Make a calendar of activities with specific deadlines for the implementation of your plan. Ensure proper operation run and allow time to prepare.
Based on the above, you need to identify what kind of people need to be employed and how will they be remunerated. They could be staff members on the payroll, new hires or independent consultants. For your plan to work, you have to invest in the person running the program. These positions ought to include a communication manager, administrative assistant and fundraising advisor. A great incentive is to offer them an agreed-upon percentage of the total funds raised. Ensure that the volunteers, staff and fundraising team are involved in the process of designing a plan as they will help its execution and success. In a broader level, you need to consider that the people in your organisation already represent different parts of the community and can be a source of fundraising prospects in their circles.
Policies and Procedures
Consider and adjust your policies and procedures to maximise the efficiency of your program and extend them to include your donors. What is the Donors Bill of Rights? These can be:
- Organisation Mission. How will their funds be used and what are their benefits for the donation.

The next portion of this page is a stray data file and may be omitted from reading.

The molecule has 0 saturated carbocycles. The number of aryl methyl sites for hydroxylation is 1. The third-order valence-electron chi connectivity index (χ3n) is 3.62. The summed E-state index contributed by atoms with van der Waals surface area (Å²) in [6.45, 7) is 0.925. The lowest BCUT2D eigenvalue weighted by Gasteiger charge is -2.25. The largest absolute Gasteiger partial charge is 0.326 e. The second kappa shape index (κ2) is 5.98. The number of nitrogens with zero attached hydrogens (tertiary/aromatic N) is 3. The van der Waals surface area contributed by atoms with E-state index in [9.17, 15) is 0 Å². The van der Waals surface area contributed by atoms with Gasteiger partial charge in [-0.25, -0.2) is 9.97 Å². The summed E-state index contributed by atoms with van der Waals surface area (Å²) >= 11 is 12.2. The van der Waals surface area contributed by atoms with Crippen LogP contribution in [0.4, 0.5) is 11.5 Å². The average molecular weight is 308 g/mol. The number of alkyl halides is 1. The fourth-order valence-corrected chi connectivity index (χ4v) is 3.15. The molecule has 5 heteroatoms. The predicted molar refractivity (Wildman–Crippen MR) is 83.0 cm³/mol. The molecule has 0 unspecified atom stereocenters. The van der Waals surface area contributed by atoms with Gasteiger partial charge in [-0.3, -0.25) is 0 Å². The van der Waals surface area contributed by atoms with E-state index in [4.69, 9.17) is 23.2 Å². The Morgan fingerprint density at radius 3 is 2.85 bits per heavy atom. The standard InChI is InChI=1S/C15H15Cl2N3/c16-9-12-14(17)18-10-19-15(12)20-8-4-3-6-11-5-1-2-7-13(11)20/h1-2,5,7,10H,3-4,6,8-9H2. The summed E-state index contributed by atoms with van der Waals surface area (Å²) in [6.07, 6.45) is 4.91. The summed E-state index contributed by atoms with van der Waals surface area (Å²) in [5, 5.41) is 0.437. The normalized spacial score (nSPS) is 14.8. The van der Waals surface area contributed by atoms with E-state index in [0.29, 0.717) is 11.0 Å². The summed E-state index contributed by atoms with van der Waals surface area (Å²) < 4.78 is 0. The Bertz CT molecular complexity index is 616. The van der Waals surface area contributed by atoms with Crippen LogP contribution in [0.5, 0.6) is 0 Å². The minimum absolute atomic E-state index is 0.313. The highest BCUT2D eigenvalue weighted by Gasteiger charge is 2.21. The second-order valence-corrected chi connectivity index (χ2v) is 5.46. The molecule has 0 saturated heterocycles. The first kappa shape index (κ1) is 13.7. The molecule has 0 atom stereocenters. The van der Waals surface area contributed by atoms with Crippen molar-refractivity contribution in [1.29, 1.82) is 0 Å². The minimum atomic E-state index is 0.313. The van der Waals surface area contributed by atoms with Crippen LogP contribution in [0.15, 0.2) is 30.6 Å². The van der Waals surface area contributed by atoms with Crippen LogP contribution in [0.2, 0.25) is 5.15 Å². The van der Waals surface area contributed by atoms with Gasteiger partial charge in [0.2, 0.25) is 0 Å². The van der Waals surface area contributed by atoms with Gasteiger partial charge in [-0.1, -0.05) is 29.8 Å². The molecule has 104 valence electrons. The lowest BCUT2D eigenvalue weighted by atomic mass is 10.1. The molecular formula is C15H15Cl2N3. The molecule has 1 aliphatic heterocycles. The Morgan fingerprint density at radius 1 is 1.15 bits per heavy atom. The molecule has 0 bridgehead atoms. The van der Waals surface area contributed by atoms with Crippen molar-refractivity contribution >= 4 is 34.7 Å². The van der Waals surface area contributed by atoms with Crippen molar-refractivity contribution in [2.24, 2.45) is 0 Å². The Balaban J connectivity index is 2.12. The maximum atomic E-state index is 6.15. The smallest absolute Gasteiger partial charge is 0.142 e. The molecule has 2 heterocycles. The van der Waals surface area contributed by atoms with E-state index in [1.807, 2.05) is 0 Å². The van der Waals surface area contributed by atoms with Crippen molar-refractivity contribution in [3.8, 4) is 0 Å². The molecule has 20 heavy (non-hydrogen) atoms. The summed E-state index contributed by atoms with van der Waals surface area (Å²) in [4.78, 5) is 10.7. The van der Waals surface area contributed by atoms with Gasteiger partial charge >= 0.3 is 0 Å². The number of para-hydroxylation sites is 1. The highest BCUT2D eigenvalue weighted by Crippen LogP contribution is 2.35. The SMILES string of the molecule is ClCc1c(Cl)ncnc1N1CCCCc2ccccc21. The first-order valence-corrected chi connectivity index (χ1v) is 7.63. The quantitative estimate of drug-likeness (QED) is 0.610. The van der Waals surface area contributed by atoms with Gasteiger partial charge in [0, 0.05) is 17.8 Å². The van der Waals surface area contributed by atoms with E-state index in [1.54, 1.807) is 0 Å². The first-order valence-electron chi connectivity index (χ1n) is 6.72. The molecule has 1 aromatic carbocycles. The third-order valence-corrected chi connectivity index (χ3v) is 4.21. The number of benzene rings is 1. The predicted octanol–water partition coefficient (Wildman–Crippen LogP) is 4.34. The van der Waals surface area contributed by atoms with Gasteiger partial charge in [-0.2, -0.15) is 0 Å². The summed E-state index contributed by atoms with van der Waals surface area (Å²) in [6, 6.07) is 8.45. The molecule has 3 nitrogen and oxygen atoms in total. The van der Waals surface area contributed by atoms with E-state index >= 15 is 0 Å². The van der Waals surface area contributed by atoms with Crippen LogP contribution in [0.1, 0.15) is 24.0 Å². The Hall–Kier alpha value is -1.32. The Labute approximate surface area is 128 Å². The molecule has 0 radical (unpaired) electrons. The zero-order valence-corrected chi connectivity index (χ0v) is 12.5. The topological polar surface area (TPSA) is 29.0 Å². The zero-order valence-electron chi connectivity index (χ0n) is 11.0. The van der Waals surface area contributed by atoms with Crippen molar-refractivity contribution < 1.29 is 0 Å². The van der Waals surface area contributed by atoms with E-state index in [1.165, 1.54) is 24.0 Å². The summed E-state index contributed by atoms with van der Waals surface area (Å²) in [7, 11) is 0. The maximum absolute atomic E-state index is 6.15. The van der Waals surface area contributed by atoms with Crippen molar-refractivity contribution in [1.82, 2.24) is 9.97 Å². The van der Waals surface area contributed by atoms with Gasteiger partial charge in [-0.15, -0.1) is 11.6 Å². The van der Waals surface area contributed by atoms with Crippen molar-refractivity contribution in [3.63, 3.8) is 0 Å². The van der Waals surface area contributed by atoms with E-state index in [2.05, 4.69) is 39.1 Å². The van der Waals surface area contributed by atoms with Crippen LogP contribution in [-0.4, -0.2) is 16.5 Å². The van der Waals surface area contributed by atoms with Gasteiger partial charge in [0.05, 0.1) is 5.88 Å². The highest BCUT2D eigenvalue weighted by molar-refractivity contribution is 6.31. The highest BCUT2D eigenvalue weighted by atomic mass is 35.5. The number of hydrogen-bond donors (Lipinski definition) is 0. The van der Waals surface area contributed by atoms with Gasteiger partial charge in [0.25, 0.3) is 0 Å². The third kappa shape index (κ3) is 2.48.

- Know the key people of your organisation, e.g. the Board, and trust in their judgement
- Have access to recent financial statements of the organisation.
- Receive assurances of the proper use of their gifts.
- Receive recognition, gratitude and acknowledgement.
- Be assured the organisation uses their information responsibly and abides by the legal system in place.
- Ensure the relationship between staff and donors adheres to a professional standard.
- Provide information on the roles of your fundraising team.
- Be able to pose questions when making donations and receive a reply promptly.
There are several activities and they are part of your fundraising tactics.
Direct Mail: cost-effective and maintains communication.
Newsletter: keeps donors informed about the progress of your mission and the utilisation of their gifts.